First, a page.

DUBLIN BY DESIGN: ARCHITECTURE AND THE CITY

Published in Book Reviews, Book Reviews, Issue 3 (May/June 2021), Volume 29

NOEL BRADY and SANDRA O’CONNELL (eds)
O’Brien Press/Royal Institute for Architects in Ireland
€29.99
ISBN 9781788491679

Reviewed by Joseph Brady

Joseph Brady is Adjunct Associate Professor of Geography at University College Dublin.

Dublin by design: architecture and the city is a very welcome addition to studies of the development of the city. Including the introduction by the editors, there are twenty contributions, which are grouped into three major sections—‘From Whence We Came’, ‘A Phoenix Reborn’ and ‘History of the Future’. The first two labels give a good indication of their focus but the title for the third is more mysterious, perhaps because of the variety it contains. It is further divided into five groups that address matters such as circulation, health, community, green issues and culture. Most of the contributions are from architects, either in practice or in associated activities, but the group includes a geographer, an environmentalist and a journalist. The approach taken in the various chapters also varies considerably. Putting these facets together—the range of topics, the length of treatment and the type of approach—results in a book that will surprise and is probably not quite as expected but which succeeds nonetheless.

Many contributions, especially in the first section, are academic papers in the usual style. Mary Clark, the City Archivist, provides a comprehensive discussion of the changing governance of the city from the late twelfth century to the present day. Grainne Shaffrey analyses the importance of Sackville Mall/Street/O’Connell Street from its first beginnings and wonders whether it can claim to be central to the psyche of Ireland—its ‘main street’. The second section begins with a paper by Ellen Rowley. The Catholic Church does not readily come to mind as one of the main actors in the development of Dublin’s suburbs but its importance should not be overlooked. Rowley looks at how the spiritual and educational needs, as seen from the perspective of the Church, of a new suburban population were met. The ‘Catholic building’ in the new suburbs from the 1940s was often impressive, and the extent to which this was readily accommodated in designs and layouts tells much about the socio-political world. Jackie Bourke, a geographer, looks at how children have been provided for in Dublin, while Gerry Cahill’s paper examines how some of the needs of other marginalised groups have been met in ‘communities of care’. Éanna Ní Lamhna reminds us that the city is more than its built environment; it has an extremely rich biodiversity. This leads the discussion neatly into the following paper by James Pike on the Phoenix Park. He cautions that it is a designed landscape and that it requires management.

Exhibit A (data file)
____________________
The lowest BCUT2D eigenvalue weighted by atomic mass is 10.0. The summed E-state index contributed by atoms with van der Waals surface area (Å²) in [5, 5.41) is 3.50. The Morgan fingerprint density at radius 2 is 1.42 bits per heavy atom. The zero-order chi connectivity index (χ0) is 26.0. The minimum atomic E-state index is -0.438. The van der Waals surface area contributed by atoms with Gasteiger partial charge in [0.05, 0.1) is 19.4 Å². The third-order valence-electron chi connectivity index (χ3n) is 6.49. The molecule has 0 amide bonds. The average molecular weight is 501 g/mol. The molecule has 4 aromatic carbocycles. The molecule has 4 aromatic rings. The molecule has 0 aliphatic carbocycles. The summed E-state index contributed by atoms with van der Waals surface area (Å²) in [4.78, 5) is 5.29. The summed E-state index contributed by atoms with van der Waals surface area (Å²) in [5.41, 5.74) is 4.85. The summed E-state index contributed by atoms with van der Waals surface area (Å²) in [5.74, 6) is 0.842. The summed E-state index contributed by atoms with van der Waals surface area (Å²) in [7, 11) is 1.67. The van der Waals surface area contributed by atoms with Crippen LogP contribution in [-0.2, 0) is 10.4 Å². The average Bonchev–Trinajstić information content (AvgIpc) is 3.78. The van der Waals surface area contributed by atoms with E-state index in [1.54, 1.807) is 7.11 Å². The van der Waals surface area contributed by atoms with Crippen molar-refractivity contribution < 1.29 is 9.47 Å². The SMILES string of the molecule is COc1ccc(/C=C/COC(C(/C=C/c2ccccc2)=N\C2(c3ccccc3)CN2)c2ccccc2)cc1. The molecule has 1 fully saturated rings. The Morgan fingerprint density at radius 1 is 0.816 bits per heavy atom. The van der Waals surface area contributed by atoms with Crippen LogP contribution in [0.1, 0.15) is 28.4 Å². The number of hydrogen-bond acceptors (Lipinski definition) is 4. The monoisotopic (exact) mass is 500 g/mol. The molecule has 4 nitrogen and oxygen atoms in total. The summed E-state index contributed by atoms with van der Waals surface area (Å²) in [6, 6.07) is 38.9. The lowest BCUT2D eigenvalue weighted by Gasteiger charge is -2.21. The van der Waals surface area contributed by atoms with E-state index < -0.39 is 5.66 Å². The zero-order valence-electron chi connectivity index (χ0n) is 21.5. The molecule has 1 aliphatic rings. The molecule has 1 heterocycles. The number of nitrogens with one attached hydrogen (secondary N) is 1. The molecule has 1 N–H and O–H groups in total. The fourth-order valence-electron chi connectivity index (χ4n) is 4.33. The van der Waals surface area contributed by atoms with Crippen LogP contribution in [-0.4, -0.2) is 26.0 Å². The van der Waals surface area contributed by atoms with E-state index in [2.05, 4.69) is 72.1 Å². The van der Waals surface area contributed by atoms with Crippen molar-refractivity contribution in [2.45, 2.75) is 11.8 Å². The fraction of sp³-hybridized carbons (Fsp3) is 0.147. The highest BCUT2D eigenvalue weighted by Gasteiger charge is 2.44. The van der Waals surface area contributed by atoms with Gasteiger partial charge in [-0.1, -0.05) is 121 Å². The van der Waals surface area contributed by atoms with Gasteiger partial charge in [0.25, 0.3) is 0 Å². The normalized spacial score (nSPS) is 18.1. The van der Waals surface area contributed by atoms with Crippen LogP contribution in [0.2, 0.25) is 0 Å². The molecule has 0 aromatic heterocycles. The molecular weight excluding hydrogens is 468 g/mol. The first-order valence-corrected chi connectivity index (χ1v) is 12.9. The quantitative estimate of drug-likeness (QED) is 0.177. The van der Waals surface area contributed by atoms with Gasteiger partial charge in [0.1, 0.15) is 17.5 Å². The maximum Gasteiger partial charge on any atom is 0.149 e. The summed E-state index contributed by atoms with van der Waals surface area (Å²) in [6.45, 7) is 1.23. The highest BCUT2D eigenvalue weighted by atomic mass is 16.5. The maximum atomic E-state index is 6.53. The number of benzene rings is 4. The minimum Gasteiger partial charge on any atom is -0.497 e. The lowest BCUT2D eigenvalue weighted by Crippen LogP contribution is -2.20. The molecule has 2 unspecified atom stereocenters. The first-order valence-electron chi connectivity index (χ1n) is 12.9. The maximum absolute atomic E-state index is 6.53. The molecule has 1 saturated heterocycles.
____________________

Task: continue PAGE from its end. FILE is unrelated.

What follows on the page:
Other papers are more in the form of opinion pieces and the reader will be both informed and challenged by Frank McDonald’s chapter, which is intriguingly titled ‘Condemnation, damnation and salvation’. This is a strongly felt and expressed piece, as is that by Ciaran Cuffe, which examines the perennial and perhaps intractable issue of transport in Dublin. McDonald believes that ‘a younger generation are more insistent that the city be made greener, cleaner and easier to get around without a car’. Other papers are structured as interviews, such as that with Shane O’Toole in discussion with Noel Brady, largely about the process of making Temple Bar a reality. It is an interesting, personal reflection on what has become a distinctive, if controversial, enclave in the city. In a similar vein is the conversation with Shelley McNamara and Yvonne Farrell, which is structured as a question and answer session. This, too, is a personal reflection on projects and experiences. It is not possible in a review of this length to introduce all of the papers, but it is hoped that the reader will get a sense of the variety in both topic and approach. The editors say in their introduction that they want to explore the interwoven layers of the city, and the variety of interests and opinions that are offered by the various chapters attest to that multi-layered nature.

This is a beautifully produced and presented work and great credit is due to O’Brien Press and the RIAI. The assistance of Dublin City Council is acknowledged by the editors and this was doubtless important in keeping the price very low for a book of this quality. A little smaller than the old ‘quarto’ at 28cm x 24cm, the page size allows the many illustrations to be reproduced at a size where they can be read as text and not just as decorations. Many of the illustrations are uncommon, such as the map extract showing the extent of military engagements during the Easter Rising. The photographs, which are of superb quality, often show buildings from perspectives that are not easily obtained. The pages are uncluttered and the text is easy to read. The book lacks an index and the notes are rather sparse. This is perhaps understandable, given the variety mentioned above, but readers would have found either or both useful in cross-cutting the various themes and approaches. This is a small quibble, however, and the book will engage, stimulate and occasionally annoy the reader, especially in its more opinion-oriented pieces. The jacket flap says that the book offers a ‘fascinating and unflinching examination’; that is a fair comment. It deserves a wide readership and the reader will get value for money.

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